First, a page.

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Return to: Home > News > Deloitte, others face $234.6m class action settlement in US over Ponzi scheme

Deloitte, others face $234.6m class action settlement in US over Ponzi scheme

Settlements totaling $234.6 million have been reached on behalf of approximately 1,600 investors in a proposed class action against various third parties alleged to have participated in or materially aided sales of securities by the failed, Oregon-based Aequitas companies. The settlement is believed to be the largest ever of a securities lawsuit in the state of Oregon. The settlements are subject to approval by the US District Court in Portland.

The class action lawsuit asserted that the Aequitas companies operated a Ponzi scheme from 2010 until finally collapsing and being shut down by the SEC in March 2016. The proposed class action lawsuit, which was initiated in 2016 in Oregon Federal District Court, seeks to recover investor losses from third parties who allegedly participated or materially aided in the sale of Aequitas securities. Aequitas sold hundreds of millions of dollars of securities and perpetuated the scheme for years, despite generating no profits, being dependent on new investor money, having no prospects for increasing revenues and being insolvent.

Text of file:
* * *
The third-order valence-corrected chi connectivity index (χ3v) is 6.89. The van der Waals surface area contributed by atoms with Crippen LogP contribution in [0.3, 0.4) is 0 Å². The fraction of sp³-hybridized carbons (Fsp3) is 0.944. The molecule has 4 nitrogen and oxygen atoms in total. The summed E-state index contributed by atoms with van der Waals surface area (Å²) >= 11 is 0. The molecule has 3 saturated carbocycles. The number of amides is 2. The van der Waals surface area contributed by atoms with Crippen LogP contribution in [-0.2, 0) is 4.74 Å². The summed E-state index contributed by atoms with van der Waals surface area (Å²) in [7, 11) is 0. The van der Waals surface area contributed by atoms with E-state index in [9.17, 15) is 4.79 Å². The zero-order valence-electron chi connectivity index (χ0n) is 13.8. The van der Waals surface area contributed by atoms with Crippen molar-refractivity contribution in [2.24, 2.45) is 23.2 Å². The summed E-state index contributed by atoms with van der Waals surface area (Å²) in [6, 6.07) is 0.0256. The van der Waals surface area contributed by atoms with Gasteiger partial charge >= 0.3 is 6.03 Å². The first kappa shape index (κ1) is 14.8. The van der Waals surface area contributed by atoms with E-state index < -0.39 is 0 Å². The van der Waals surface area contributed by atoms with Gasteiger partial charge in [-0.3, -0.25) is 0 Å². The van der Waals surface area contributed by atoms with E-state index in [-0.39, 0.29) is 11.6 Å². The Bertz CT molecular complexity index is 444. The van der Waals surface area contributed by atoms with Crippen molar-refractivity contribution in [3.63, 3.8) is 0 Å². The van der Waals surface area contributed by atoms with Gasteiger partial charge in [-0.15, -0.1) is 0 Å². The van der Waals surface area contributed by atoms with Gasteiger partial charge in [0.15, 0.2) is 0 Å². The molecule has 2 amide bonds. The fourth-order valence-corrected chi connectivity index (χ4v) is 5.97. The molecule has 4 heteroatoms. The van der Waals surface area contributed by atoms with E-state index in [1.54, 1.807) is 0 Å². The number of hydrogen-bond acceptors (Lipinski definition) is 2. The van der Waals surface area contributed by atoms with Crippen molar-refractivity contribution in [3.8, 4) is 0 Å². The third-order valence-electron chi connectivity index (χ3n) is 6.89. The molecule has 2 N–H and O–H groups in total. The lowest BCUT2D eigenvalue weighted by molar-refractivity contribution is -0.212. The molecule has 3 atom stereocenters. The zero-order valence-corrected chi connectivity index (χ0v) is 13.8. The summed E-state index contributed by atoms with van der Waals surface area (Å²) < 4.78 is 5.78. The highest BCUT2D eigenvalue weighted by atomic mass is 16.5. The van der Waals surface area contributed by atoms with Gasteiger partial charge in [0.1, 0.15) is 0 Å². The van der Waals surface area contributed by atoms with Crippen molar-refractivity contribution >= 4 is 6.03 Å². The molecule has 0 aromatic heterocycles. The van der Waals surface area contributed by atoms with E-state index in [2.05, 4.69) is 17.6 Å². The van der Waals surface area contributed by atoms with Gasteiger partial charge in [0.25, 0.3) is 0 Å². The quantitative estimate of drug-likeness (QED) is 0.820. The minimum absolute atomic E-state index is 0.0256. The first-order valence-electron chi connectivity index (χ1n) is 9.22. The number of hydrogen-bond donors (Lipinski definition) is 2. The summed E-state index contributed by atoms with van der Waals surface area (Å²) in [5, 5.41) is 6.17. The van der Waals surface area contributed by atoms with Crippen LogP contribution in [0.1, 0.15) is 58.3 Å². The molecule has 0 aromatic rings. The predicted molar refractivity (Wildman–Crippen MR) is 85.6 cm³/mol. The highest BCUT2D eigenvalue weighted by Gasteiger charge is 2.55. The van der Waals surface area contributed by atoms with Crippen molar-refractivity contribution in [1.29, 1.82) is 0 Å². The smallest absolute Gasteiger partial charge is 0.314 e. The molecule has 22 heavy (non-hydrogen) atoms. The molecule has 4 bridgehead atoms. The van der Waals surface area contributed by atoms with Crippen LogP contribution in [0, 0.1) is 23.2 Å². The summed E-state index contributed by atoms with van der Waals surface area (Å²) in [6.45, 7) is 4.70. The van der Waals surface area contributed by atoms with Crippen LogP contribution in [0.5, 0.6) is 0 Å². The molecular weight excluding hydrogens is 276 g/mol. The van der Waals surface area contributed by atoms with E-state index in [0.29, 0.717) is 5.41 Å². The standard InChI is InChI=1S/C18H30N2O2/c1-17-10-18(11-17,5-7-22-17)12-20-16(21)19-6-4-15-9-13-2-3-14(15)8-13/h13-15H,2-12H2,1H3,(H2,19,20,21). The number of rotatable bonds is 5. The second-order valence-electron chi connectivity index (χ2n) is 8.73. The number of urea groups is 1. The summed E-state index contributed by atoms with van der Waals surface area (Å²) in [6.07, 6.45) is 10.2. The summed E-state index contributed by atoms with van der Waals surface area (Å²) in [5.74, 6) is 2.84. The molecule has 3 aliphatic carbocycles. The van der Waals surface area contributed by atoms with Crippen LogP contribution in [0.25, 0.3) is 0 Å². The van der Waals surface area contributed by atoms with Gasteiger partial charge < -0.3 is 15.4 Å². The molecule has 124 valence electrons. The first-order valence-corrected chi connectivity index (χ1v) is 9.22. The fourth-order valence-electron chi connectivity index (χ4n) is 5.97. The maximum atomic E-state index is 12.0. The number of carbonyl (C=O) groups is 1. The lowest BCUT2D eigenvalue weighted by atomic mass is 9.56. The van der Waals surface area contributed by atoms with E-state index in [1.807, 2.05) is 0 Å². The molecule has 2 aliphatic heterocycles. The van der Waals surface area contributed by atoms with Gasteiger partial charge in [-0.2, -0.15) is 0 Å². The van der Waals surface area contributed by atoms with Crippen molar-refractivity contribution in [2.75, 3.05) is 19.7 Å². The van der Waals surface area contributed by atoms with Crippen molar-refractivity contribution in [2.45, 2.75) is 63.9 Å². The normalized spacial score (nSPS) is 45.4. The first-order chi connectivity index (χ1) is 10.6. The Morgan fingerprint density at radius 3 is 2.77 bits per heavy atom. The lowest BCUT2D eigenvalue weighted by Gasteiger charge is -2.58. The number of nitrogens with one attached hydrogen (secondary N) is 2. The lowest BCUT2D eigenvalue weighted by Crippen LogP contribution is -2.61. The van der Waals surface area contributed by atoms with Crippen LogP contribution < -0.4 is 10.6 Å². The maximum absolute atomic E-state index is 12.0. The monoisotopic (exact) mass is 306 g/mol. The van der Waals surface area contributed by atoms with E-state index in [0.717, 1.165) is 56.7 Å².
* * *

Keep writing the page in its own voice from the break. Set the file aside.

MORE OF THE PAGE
Defendants are the accounting firms Deloitte & Touche and EisnerAmper; law firms Sidley Austin and Tonkon Torp; TD Ameritrade; Integrity Bank & Trust of Colorado; and Duff & Phelps. Law firms Stoll Berne and Hagens Berman, on behalf of investors in Aequitas, sued the defendants as participants or material aiders under the Oregon Securities Law.

The estimated total gross recovery for the investors in the class action, including the pending settlements and estimated distributions from the court-appointed Receiver for Aequitas, is $298.6m to $311.6m. The class investors’ estimated total out-of-pocket losses are $263.8m. Class counsel will apply to the court for attorney fees and reimbursement of litigation expenses, to be paid from the settlement funds.

“This is a remarkable recovery, especially in the context of a Ponzi scheme, and we are incredibly proud to be able to return this much money to the victims,” said Tim DeJong of Stoll Berne.

“This settlement is a testament to our strong state securities laws and our tenacity in fighting for the investors for three years,” said Keith Ketterling of Stoll Berne. “We were prepared to take the case to trial, if necessary, but this settlement is a pretty extraordinary result that provides investors a substantial recovery without years of additional delay and risk.”

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